Let's consider a simple example, the humble wading stick. The range runs from the basic type at around £40 up to bespoke cherry wood specials at £200. No doubt the bespoke job is a thing of joy to own and I won't criticise those who buy them because customers create jobs. But as its name implies, it's a stick that helps you to wade without falling over, and it doesn't do that any better than most other sticks at 1/5th of the price. I use a Snowbee folding stick - the original version before they stuck on a fancy top and thereby weakened the lanyard attachment - that's given nearly 10 years' sterling service. It's simple, robust, reliable, neat and indispensable, a triumph of good design. I'll replace the elastic shock cord over the winter (£2.40), which should give it another 5 years' life. Why pay more?
As I still believe in Father Christmas (or at least Mrs Christmas who lives with me), this post offers a range of items that:
- Work well and add value on the river
- Are cheap enough to consider putting in a Christmas stocking
- Offer good quality and value for money
- Can be purchased without technical knowledge by internet or phone
- Fit in a large sock
GlovesThe Snowbee fingerless gloves have been my comfort and friend for years. As you get older you tend to wear gloves more often, and up here in Yorkshire we view them as essentials. At only £10, so I didn't expect them to last half as long as they have. The elastic is getting sloppy and holes are appearing, so a new pair is definitely on this year's wish list.
If you're daft enough to go spring fishing in near Arctic conditions you need something more serious. Last February I tested the market to find some gloves that provided the warmth to cope with a snowy day on the Tweed whilst preserving enough feel to allow sensible line control. The Patagonia R1 met those criteria and I was delighted with them. I fished for 6 hours at 0C and retained warm working fingers throughout. Their only deficiency is that you have to be precise on the sizing (measure your hand width and length) to get the benefit of the snug fit.
GlueThe next 2 items are in my 'can't live without' category (and within your children's budgets).
Ever since losing an enormous trout to knot failure I have (obsessively) glued my knots. As a result I have not lost a fish to that cause in the past 10 years. After trying a range of formulas, Loon Knot Sense comes out top for salmon fishing. It forms a nice clear blob that you can shape before exposing it to sunlight for near-instantaneous setting. I still carry normal Super Glue in my tool pack for repair work, but no longer use it for knotting.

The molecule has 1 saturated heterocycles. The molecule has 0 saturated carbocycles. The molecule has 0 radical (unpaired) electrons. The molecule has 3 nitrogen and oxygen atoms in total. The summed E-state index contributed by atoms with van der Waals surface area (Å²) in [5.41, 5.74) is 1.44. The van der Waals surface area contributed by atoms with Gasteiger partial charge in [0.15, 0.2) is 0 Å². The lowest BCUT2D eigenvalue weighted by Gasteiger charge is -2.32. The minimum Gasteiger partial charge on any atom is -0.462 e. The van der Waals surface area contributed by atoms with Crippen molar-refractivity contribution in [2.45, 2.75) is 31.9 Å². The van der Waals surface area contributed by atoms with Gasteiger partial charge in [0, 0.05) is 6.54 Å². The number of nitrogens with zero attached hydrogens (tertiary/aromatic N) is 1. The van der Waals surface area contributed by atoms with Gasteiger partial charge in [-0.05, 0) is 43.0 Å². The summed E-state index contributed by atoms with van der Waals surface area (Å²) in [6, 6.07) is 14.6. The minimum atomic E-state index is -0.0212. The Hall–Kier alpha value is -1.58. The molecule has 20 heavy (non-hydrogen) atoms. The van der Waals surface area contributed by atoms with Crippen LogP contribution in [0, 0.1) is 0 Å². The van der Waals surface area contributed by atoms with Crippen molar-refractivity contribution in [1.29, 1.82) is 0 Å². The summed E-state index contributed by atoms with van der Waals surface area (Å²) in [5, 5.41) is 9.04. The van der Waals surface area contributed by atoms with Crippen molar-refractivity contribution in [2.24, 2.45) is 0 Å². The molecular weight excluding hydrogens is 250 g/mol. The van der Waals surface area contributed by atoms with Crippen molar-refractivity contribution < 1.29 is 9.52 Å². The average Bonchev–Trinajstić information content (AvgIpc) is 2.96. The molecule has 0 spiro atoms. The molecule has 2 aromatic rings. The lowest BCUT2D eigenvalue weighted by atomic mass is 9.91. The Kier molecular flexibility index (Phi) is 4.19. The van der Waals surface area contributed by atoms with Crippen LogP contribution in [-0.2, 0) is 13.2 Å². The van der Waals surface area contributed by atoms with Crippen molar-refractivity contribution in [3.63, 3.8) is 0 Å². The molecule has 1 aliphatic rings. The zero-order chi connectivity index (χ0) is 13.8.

Finding a leak in your waders rates quite highly in the gloom stakes, so keep a fresh tube of Aquasure in your tackle box. This year John was the beneficiary when boot foot and wader leg divorced. For big repairs there's no substitute for Diver Dave, but this will cover most emergencies.
The Greatest Little Tube Fly BoxAfter several years' frustration with wandering tubes and ambushing trebles I happened upon a pocket sized gem from Snowbee. It costs only £20, holds a dozen tubes and trebles securely and is about the size of a cigarette carton. It's another triumph of value design, and I don't find its limited capacity any sort of handicap whilst fishing. Even with only 12 to choose from there were 4 unused at the end of the season, and I don't need any more reasons for indecision.
Must Have ForcepsIf you try to take a double or treble hook out of a salmon with cold wet fingers alone you stand a fair chance of hooking yourself equally firmly. The salmon's jaw is tough and sinewy so strong 6" forceps are essential. A locking facility allows you to do the job single handed (whilst restraining the fish with the other). The basic John Norris branded product is only £4.99 and does the job as well for me as the specialised versions.
There's no substitute for lessons with a good instructor, but within the criteria set for this post Jim Curry is far too large, and although Alan Maughan is more compact, he still won't fit into your stocking. Nevertheless, instructional DVDs are very helpful and good value for money.
If you're just starting, then Michael Evans is the answer for the basic casts in the classic style. The DVD contains everything you need, delivered in a clear simple style. My wife gave it to me shortly after I started, and lots of my friends (and their children) have borrowed it over the years since to the entire benefit of their casting. What's more, although it's introductory in pitch, you can keep on going back to it, year after year, which makes it very good value for money.
Once you've embedded the basics via some lessons and river experience, you will wish to expand your repertoire of casts. If you've reached that point then Rio's Modern Spey Casting - led by Simon Gawesworth - is a good solution. Please don't buy this as a first DVD, because the sheer volume of material (3 discs) and variety of casts will get you in a muddle. On the other hand the volume of material does justify the price, the imagery is excellent and the 'bio-kinetic graphics are helpful.
My Own List
All of the above are things that I've either received or bought, and which have given me good service. So what's on my stocking list this year? (posted in the hope that my wife and children may read this blog!)
- Loon Knot Sense
- Airflo polyleaders
- 1" Cascade tubes
- A small cheap Celsius water thermometer (my grandfather's is Fahrenheit)
- A better fishing season in 2014
Happy Christmas! I hope that your wishes are obliged.